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How to deal with a few rust areas fenders/sills - 95 legacy (pics)


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7 replies to this topic

#1 FleaDog

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Posted 25 October 2012 - 01:49 PM

Got a few rust areas on the bottom fenders/bottom sill/fascia. Whats the best remedy for these? I was going to wire brush, sand, and at least prime with one of those rust-stopper products then pain over or simply coat with inner wheel well spray.

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thx for looking

#2 mikec03

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Posted 25 October 2012 - 02:37 PM

Basically, you have to cut out the rusted areas! I know that you don't want to hear that but it's true.

For the last two pictures [the back], take off the paint with the 3m wheel, then use a drumel cutting wheel to remove anything that's severely rusted.
For surface rust, use the grinder on the drumel to get the last amounts of surface rust. Then it's converter, fiberglass, bondo, prime and paint. You can't leave any rust on the inside or outside, hence the advice to cut when in doubt. Rust never sleeps.

For the front, same procedure but it looks worse. Only time will tell when you hit it with the dremel cutting wheel.

If that's all the rust you have on a 95, you should thank your lucky stars

#3 porcupine73

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Posted 26 October 2012 - 08:26 PM

Well ... I don't know what to tell you. I thought I was doing the right thing a couple years back by grinding the FFFFF out of those areas, patching with fiberglass (and often needing to reinforce with wire mesh), sanding, priming, and repainting ...

And well, I didn't do the best job I guess, but within a year or two, it just rotted out again.

So roughly speaking I gave up. I just paint over the rust spots with a paint of roughly the same color. Yes it loooks cheesy. But it's cheaper and much less time spent for roughly the same result anyway I guess ..

#4 Fairtax4me

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Posted 26 October 2012 - 08:28 PM

Those areas usually rust from the back. When you start grinding they usually end up as a big hole.

The front fenders need to be replaced or have new sheet metal welded on. Replacement is probably the easiest route. I don't know if patch panels for that area are available. There are much more common rust points on these cars that you can't get patch panels for. That bottom section is what holds the lower leg of the fender. You can try cutting out the rusted area but there will probably not be much metal left to hold the bottom of the fender on the car.

The rear dog-leg can be cut out and filled with fiberglass or bondo.
Those may turn out to be OK after you grind the surface rust off, but be prepared to cut out a fairly large section, you may find a lot more rust than what you see.

#5 porcupine73

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Posted 26 October 2012 - 08:37 PM

^^ agreed, that is what I tried ... at first, the grinding route. Well then I ended up with a huge hole in the metal. So I packed some aluminum mesh screen in there and bondoed it over. But yes in a couple years it just rusted again. It wasn't worth it. The painting over looks kind of cheesy but damn it is like 1000 times faster. It's an unfortuante thing of having an older vehicle I suppose, esp in a place like NY where they salt the F*$*$# out of the roads.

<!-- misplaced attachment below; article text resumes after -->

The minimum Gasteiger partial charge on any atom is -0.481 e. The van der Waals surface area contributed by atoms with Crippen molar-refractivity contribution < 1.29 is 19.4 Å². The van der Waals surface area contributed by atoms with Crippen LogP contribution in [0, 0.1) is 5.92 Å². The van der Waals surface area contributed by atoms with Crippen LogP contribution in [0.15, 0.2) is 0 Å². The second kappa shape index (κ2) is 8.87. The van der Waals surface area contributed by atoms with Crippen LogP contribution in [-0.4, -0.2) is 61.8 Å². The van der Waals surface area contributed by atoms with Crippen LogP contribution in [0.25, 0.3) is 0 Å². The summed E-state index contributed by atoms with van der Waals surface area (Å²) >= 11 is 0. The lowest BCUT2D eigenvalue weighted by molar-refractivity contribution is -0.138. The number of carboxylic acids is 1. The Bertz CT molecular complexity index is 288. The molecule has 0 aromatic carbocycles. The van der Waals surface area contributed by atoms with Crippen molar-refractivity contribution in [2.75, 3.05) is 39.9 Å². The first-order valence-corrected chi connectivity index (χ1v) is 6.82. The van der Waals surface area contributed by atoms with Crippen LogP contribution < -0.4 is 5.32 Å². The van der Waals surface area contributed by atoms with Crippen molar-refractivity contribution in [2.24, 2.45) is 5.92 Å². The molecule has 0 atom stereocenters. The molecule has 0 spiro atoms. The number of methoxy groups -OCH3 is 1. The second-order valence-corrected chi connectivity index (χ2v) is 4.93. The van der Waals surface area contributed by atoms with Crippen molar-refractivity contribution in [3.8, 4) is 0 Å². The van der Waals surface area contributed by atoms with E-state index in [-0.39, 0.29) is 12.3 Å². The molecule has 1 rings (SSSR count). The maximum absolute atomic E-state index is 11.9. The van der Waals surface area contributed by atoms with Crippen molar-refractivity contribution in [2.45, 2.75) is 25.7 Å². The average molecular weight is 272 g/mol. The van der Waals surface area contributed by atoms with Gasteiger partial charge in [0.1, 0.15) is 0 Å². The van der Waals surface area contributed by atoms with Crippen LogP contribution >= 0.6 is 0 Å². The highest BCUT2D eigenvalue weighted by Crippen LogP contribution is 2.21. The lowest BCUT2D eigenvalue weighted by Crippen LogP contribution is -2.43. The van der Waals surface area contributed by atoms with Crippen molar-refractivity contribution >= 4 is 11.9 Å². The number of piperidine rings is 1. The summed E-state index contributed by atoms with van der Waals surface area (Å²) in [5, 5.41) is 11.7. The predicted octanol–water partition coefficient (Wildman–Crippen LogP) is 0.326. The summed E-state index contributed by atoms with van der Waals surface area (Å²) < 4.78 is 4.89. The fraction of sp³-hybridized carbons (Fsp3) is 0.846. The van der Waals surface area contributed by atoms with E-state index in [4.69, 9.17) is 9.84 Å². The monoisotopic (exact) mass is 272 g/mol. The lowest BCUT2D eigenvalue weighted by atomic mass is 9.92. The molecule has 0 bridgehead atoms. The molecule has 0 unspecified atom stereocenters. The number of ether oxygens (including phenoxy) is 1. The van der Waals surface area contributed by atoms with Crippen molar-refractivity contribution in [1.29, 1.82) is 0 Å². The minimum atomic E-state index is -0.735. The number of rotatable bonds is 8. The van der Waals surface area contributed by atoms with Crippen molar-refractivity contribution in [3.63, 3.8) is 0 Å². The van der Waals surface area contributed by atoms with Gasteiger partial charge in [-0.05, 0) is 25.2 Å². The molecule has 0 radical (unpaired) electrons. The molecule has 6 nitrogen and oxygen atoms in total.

#6 mikec03

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Posted 27 October 2012 - 07:35 AM

You have to cut out at least an inch around any penetration. So if you have a 1/2" penetration, figure a 2 1/2" hole. Rust is like cancer. Just taking out the obvious rusted area isn't enough. Then use a converter and seal the converter in case you missed any surface rust, especially on the inside.

#7 MilesFox

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Posted 27 October 2012 - 09:16 AM

You can patch the fender from behind and seal it up, and do some bodywork on the outside. The trick is removing the bolt on the bottom without breaking it, and replacing it with a 10x1.25 stainless bolt.

Dirt and leaves will accumulate there holding moisture and causing it to rust. be sure to spray with the power wash wand inside the fender withthe door open or peel back the inner lineer to wash it regularly to prevent this. the rear fender rust is caused by the same debris hiding behind the mud flaps.

you can remove the flaps and inner fenders once a year to blast out debris. It is not a bad idea to treat these areas with an undercoating product while you have it apart to prevent more rust.

#8 WoodsWagon

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Posted 27 October 2012 - 02:17 PM

You need to reach up inside the rear wheel wells, way up into the tower the strut goes into. So with the back of your hand against the coil spring, curl your fingers in so you can push against the outer wall of the tower. If it's still there, it will crumble, if it isn't, that's where the water/salt is getting in to rust your doglegs from the inside.

Use a wire wheel to clean the bubbled paint down, then coat it with a rust converter primer and after that cures, paint. You're just buying time after the rust starts, but you can prolong the agony quite a while with rust converter and paint.

You can also use wax based sprays to soak the inside of the panels to help keep rust from spreading.

Bondo actually holds moisture, so it will rust the metal out around it if it isn't completely sealed with paint from both sides.




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